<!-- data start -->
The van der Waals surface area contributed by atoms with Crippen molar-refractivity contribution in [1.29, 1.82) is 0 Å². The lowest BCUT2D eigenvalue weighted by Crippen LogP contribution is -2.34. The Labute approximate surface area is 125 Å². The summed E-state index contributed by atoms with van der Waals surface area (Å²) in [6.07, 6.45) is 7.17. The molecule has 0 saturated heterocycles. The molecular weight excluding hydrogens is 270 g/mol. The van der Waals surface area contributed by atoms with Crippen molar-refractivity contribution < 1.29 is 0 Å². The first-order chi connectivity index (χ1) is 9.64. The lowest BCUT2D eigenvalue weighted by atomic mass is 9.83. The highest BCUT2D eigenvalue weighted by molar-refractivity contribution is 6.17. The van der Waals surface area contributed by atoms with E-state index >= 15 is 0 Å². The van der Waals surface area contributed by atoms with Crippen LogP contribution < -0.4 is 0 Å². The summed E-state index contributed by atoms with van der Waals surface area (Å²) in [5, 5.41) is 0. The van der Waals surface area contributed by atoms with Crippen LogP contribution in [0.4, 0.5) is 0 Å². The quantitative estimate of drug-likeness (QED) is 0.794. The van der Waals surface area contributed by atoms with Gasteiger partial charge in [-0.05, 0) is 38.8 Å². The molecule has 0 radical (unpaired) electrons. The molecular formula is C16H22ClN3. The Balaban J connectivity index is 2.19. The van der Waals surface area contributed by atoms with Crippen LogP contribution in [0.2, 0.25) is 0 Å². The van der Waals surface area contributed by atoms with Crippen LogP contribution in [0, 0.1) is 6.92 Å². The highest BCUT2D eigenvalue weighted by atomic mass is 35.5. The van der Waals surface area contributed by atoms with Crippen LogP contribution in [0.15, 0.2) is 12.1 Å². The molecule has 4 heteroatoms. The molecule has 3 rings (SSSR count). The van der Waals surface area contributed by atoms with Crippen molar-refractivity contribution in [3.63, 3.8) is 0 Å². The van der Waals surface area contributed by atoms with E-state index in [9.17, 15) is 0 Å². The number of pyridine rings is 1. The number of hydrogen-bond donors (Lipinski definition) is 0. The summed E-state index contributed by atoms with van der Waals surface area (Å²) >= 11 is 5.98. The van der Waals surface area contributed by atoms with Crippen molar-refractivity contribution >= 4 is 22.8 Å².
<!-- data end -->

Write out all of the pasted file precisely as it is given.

The van der Waals surface area contributed by atoms with Crippen molar-refractivity contribution in [1.29, 1.82) is 0 Å². The lowest BCUT2D eigenvalue weighted by Crippen LogP contribution is -2.34. The Labute approximate surface area is 125 Å². The summed E-state index contributed by atoms with van der Waals surface area (Å²) in [6.07, 6.45) is 7.17. The molecule has 0 saturated heterocycles. The molecular weight excluding hydrogens is 270 g/mol. The van der Waals surface area contributed by atoms with Crippen molar-refractivity contribution < 1.29 is 0 Å². The first-order chi connectivity index (χ1) is 9.64. The lowest BCUT2D eigenvalue weighted by atomic mass is 9.83. The highest BCUT2D eigenvalue weighted by molar-refractivity contribution is 6.17. The van der Waals surface area contributed by atoms with E-state index >= 15 is 0 Å². The van der Waals surface area contributed by atoms with Crippen LogP contribution < -0.4 is 0 Å². The summed E-state index contributed by atoms with van der Waals surface area (Å²) in [5, 5.41) is 0. The van der Waals surface area contributed by atoms with Crippen LogP contribution in [0.4, 0.5) is 0 Å². The quantitative estimate of drug-likeness (QED) is 0.794. The van der Waals surface area contributed by atoms with Gasteiger partial charge in [-0.05, 0) is 38.8 Å². The molecule has 0 radical (unpaired) electrons. The molecular formula is C16H22ClN3. The Balaban J connectivity index is 2.19. The van der Waals surface area contributed by atoms with Crippen LogP contribution in [0.2, 0.25) is 0 Å². The van der Waals surface area contributed by atoms with Crippen LogP contribution in [0, 0.1) is 6.92 Å². The highest BCUT2D eigenvalue weighted by atomic mass is 35.5. The van der Waals surface area contributed by atoms with Crippen LogP contribution in [0.15, 0.2) is 12.1 Å². The molecule has 4 heteroatoms. The molecule has 3 rings (SSSR count). The van der Waals surface area contributed by atoms with Crippen molar-refractivity contribution in [3.63, 3.8) is 0 Å². The van der Waals surface area contributed by atoms with E-state index in [9.17, 15) is 0 Å². The number of pyridine rings is 1. The number of hydrogen-bond donors (Lipinski definition) is 0. The summed E-state index contributed by atoms with van der Waals surface area (Å²) >= 11 is 5.98. The van der Waals surface area contributed by atoms with Crippen molar-refractivity contribution >= 4 is 22.8 Å².